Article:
EAST TEXAS - I’ve heard from a couple of gardeners in the last few days about how their vegetables are growing after the freeze. For both, their cabbage was doing very well.
Cabbage is an excellent cool season crop that should do well in our area. Able to be started from seed or from transplants, I recommend starting with good transplants. These can be bought from a local feed store or garden center. If you want to grow your own transplants, plant seeds in peat pots or similar containers about a month before you want to transplant them into the garden.
Some of the recommended varieties include Early Jersey Wakefield, Golden Acre, Green Boy, Market Prize, Rio Verde, Ruby Ball, Savoy King and some are having good results with Dutch.
By growing plants from seed, you will have many more varieties to select from and at the time you want them. Some experienced gardeners plant seed for the fall crop directly into the garden and thin the plants after they come up. My good buddy Joel told me that he thoroughly mixed the small seeds with Miracle Grow garden soil that contained fertilizer and simply added the mixture down the rows. His results were excellent.
Optimum growing conditions for cabbage is cool days (60-70°F) with cool to cold nights (40-50°F). Cabbage will tolerate wide temperature fluctuations and warm temperatures. On the low end, 15 - 20°F is normal freeze threshold. This sounds exactly like our growing conditions, doesn’t it?
If your garden has heavier, clay soil, you are in good luck. They are relatively well adapted to heavy soils, but poorly adapted to light sands.
They will have their normal share of insect damage from aphids, a specific Cabbage aphid, armyworms, beetles, cutworms, loopers, and whiteflies. But there are several conventional products and organic pesticides to protect your garden.
You should expect to harvest cabbage 60 to 80 days after planting transplants. If you started from seed, then the time frame extends out to 110 to 130 days.
Commercial growers expect a yield of 15 to 20 tons per acre and home gardeners could expect 7 to 10 pounds for every 10 feet of garden row if they do well.
Interestingly, cabbage has “allelopathic” properties and may have an adverse effect on following crop. Allelopathic plants produce one or more chemicals that influence the germination, growth, survival, and reproduction of other plants. The same is true of pecan, walnut, and hickory leaves added to a garden.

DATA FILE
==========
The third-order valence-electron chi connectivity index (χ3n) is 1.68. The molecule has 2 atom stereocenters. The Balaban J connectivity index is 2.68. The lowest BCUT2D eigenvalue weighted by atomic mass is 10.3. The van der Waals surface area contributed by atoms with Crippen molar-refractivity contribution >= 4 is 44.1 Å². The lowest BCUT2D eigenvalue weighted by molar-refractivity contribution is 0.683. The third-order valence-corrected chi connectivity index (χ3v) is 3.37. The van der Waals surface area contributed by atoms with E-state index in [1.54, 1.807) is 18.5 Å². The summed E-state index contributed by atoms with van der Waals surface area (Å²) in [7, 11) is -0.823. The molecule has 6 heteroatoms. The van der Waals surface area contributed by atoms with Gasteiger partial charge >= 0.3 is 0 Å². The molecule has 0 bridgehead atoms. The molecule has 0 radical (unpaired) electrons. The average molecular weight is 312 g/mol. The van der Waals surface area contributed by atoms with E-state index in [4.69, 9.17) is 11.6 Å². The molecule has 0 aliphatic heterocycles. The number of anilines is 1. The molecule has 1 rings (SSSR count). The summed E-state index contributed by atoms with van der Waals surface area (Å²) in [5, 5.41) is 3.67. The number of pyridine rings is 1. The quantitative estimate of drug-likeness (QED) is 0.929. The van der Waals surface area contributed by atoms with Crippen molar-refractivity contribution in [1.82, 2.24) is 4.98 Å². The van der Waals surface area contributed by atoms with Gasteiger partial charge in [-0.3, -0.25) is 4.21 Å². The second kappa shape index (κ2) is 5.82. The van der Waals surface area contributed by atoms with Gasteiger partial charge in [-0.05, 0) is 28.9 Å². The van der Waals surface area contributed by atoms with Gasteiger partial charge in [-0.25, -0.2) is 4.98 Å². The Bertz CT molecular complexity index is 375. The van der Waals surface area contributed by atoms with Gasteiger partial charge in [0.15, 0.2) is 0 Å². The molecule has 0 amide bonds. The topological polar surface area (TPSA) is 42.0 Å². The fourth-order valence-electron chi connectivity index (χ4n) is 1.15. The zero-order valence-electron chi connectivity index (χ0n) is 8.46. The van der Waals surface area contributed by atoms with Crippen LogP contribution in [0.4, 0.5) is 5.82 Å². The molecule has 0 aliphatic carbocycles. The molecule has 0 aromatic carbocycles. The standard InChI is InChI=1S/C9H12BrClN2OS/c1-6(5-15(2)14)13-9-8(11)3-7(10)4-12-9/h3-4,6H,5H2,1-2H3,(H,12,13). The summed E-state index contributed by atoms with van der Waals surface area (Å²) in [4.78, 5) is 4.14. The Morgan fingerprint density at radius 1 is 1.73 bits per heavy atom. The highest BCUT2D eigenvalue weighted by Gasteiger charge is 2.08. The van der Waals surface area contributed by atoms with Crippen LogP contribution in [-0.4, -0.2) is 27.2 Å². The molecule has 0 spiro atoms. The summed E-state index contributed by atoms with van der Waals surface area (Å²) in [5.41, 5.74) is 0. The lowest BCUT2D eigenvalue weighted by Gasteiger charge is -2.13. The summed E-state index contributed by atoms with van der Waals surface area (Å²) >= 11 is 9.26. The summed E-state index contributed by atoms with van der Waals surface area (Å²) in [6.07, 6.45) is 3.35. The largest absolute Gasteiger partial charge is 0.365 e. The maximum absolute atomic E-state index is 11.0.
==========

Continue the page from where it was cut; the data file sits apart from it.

Fertilize with a high nitrogen fertilizer. 13-13-13 and most organically based fertilizers just won’t give a high enough amount of nitrogen (the first number on the bag). In fact, a generic lawn fertilizer such as 15-5-10 would be a better option. After all, we are only growing leaves, and not a “fruit”.
Cabbage have a shallow, horizontal root system. This is important to know relating to water needs and weed control. Water must be applied frequently as the plant does not reach down deep into the soil. When removing weeds with a hoe, be cautious to avoid root pruning that will reduce yields.
Mulch is a great addition to your row of cabbage. All our oak leaves could be put to great use throughout the garden at this time of year.
Cabbage and other Cole crops are a good source of protein, minerals and vitamins when properly prepared. Cabbage is served cooked, raw in coleslaw, or processed into sauerkraut.
The bottom line is that cabbage works here. It’s a fun crop that should withstand our winter weather without much fuss.
Cary Sims is the County Extension Agent for agriculture and natural resources for Angelina County. His email address is firstname.lastname@example.org